Nvidia May Be Lone Rider on Next Big Technology Wave

Dell’s most forward-looking people spoke about the future at Dell World a few weeks ago. One of the sessions I attended dovetailed with something that appears to be glaringly obvious which is that is that robots likely will be the next big technology wave. Dell is not alone. Nvidia also figured out early that autonomous cars were going to be a thing and largely pivoted from the mobile device efforts that were not going much of anyplace to self-driving cars. Last week, Nvidia announced Isaac, which is based on its Jetson platform, and it is targeting robotics. Once again, Nvidia has anticipated the future and, in its segment, is largely going it alone. Applying what it learned developing autonomous vehicles gave the company a huge jump on this segment, and its initial offering looks surprisingly mature as a result. I’ll share some observations about what Nvidia’s Isaac is going to enable and close with my product of the week: Cinego, a movie-watching solution that provides a big screen experience on your head and actually is damn comfortable.
Self-driving cars are basically robots that carry people. They are very advanced, because these robots must be able to deal with a massive variety of changing conditions in real time. Using a blend of cameras and technologies like LIDAR, they must look for and anticipate problems, respond to them in milliseconds, and ensure the safety of the vehicle, passengers, and anyone near the vehicle. They are far more advanced and faster, in terms of being able to think and form decisions, than most defense systems, most computer systems, and most traffic control systems. They wouldn’t be safe on the road. One of the elements Nvidia realized it needed late in the process was the ability to create electronic simulations of various traffic, road and weather conditions, and train the autonomous driving computers at computer speed. Previously, training had been done at human speed on real roads, which limited significantly the system’s learning speed and created potential life-threatening risks. Training on a virtual system entails little or no risk, so the result of the pivot to simulation was a massive increase in system capabilities.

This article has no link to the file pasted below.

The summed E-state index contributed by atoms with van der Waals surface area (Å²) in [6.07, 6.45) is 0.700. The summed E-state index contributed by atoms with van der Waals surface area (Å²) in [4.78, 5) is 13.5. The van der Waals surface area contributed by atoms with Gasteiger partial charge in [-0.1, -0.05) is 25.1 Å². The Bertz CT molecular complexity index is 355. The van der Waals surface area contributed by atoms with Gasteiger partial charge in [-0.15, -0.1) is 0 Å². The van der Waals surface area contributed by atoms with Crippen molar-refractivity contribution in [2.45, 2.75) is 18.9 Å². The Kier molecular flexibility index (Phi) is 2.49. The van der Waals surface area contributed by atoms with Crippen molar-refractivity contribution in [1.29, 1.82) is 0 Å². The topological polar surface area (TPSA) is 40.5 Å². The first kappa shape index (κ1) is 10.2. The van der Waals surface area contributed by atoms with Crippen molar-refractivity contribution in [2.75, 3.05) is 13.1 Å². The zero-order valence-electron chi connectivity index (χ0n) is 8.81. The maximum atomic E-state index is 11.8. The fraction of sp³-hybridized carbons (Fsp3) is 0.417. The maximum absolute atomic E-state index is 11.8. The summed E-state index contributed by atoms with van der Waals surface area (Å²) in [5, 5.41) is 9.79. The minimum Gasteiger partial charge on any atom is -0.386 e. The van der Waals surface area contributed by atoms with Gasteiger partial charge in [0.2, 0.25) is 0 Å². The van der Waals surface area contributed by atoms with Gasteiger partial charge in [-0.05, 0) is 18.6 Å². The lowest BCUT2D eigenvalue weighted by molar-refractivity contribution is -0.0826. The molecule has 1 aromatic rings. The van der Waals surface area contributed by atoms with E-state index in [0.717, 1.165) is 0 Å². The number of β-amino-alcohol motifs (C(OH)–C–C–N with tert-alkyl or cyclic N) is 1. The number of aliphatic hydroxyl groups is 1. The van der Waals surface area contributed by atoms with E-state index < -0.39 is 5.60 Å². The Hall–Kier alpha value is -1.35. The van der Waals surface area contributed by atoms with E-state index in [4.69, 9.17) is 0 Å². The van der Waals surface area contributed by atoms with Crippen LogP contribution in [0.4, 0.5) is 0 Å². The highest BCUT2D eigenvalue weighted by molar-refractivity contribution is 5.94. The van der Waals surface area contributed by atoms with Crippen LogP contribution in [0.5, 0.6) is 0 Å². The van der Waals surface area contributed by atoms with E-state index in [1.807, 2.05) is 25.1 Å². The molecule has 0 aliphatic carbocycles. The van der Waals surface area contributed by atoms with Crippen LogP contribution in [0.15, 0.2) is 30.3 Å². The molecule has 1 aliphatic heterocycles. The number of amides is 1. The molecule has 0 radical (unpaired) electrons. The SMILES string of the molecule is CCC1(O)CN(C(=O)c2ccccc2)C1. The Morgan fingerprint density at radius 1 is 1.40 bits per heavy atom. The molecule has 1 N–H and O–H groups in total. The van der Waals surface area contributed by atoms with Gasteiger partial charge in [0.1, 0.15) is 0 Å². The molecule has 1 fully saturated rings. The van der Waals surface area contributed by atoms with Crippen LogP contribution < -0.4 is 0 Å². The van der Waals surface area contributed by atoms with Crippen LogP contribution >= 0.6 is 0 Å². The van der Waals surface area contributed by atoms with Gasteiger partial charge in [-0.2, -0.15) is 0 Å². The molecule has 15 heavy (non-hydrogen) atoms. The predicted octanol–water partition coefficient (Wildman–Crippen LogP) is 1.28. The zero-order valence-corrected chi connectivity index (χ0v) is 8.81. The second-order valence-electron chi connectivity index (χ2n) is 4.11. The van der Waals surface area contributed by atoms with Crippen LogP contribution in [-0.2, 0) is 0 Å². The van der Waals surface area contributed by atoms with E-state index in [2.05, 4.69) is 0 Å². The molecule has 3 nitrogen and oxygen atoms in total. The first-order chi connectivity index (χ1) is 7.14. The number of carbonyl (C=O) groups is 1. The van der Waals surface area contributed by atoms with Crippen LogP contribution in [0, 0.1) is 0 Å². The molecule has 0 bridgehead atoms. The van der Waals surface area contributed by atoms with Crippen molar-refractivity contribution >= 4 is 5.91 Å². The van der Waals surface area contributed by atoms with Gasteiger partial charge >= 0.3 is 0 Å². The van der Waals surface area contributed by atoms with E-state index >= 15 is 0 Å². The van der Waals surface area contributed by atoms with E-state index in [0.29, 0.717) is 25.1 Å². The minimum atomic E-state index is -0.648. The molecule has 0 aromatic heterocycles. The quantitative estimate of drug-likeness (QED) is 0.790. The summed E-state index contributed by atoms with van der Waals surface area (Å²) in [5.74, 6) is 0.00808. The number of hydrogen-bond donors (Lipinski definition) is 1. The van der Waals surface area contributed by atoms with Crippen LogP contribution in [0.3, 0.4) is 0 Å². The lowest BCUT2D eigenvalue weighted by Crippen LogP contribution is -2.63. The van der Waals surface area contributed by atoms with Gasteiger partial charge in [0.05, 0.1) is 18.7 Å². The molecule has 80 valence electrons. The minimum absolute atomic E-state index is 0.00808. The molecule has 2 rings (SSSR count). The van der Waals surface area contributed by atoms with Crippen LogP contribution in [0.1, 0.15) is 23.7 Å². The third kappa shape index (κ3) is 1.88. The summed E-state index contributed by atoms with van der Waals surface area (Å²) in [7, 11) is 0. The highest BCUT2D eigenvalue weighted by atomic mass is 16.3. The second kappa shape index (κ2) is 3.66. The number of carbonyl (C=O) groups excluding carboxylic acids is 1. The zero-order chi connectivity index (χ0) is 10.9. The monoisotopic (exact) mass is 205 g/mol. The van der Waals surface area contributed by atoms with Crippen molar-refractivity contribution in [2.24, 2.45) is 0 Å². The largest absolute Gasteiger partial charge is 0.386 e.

Nvidia has applied these same tools to Isaac, and the result is that its robotic solution starts out years ahead of where it otherwise might be. So, the end result is a robotic intelligence system with much of the power of Nvidia’s Autonomous Vehicle system, giving it the ability to navigate, see and make decisions. Even voice command is built in, given that you largely will interface with an autonomous vehicle with your voice. Autonomous cars can read signs, so the robots based on this technology should be able to read as well. Using this system, developers should be able to give the robot the ability to respond to commands, read labels on food packaging and medicine bottles, and perform many of the same tasks as a caregiver over time.

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